1924 – 2011
Ulla Ryghe was a journalist who began to think that telling news stories through film would be more effective than through the printed word. She got her first job as an assistant editor at Europa Studios, where she was mentored by Wic Kjellin, who was their only editor. Ryghe credits her with being an “honest and generous instructor.” Ryghe then worked at Svensk Filmindustri as an assistant to Oscar Rosander on Ingmar Bergman’s The Devil’s Eye. When Rosander and Bergman had a falling out, Ryghe was given her first opportunity to serve as editor on Bergman’s Through a Glass Darkly. She continued as Bergman’s primary editor throughout the 1960s, and the two collaborated on a total of eight films, including The Silence, Hour of the Wolf, Persona, and Shame.
Ryghe also edited films with other directors such as Jörn Donner (Vittnesbörd om henne), Alf Kjellin (Siska), Aren Mattsson (Nightmare), Bonnie Sherr Klein (VTR St-Jacques), and Vilgot Sjöman (The Dress, Klänningen and Stimulantia).
Ryghe later impacted international cinema through her work at Canada’s National Film Board, the Swedish Film Institute’s international office in Paris, and the Australian Film Commission. While teaching at the Australian Film and Television School, she mentored director Jane Campion and served as an executive producer on Campion’s first short film An Exercise in Discipline: Peel. In 2008 Ryghe published Travels in Wonderland, a memoir of her life as an editor.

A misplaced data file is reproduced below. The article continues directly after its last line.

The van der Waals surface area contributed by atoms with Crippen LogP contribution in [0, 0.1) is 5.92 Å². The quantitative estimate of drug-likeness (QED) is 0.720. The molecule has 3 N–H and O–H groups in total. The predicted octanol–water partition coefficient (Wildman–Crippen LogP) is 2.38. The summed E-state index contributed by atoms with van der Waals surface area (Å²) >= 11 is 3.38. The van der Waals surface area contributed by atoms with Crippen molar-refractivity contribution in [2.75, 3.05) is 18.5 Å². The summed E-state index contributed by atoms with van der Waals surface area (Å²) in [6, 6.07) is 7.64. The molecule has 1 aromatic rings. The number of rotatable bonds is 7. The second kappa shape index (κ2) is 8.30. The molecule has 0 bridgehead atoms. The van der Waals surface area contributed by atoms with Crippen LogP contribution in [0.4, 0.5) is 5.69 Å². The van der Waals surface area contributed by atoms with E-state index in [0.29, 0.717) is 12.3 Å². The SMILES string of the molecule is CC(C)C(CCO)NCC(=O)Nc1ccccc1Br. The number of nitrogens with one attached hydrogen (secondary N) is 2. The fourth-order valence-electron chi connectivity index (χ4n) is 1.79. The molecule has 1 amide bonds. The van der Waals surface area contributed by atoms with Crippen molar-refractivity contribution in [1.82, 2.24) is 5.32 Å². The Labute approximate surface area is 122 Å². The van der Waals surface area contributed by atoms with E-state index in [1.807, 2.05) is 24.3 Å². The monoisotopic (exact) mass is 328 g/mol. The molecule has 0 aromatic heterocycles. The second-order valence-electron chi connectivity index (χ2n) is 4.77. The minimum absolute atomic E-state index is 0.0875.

(Sylvia Ingemarsdotter, who has her own page on this website, also edited numerous films for Bergman, including Autumn Sonata and Fanny and Alexander.)
“My skills multiplied in leaps and bounds, and by the next year Bergman had much more of an editor at his side. From the very beginning, I noted that my remarks and/or suggestions always found an ear. The response was not always immediate, but sooner or later I was told ‘let’s try it’ or ‘I have thought about it, and I do not wish to do it’ followed by his reasons. It was very instructive, and I admired that in the editing room Bergman was always more intent on getting it right than being right.”
—from “Travels in Wonderland” by Ulla Ryghe. The full text can be found in the Appendix.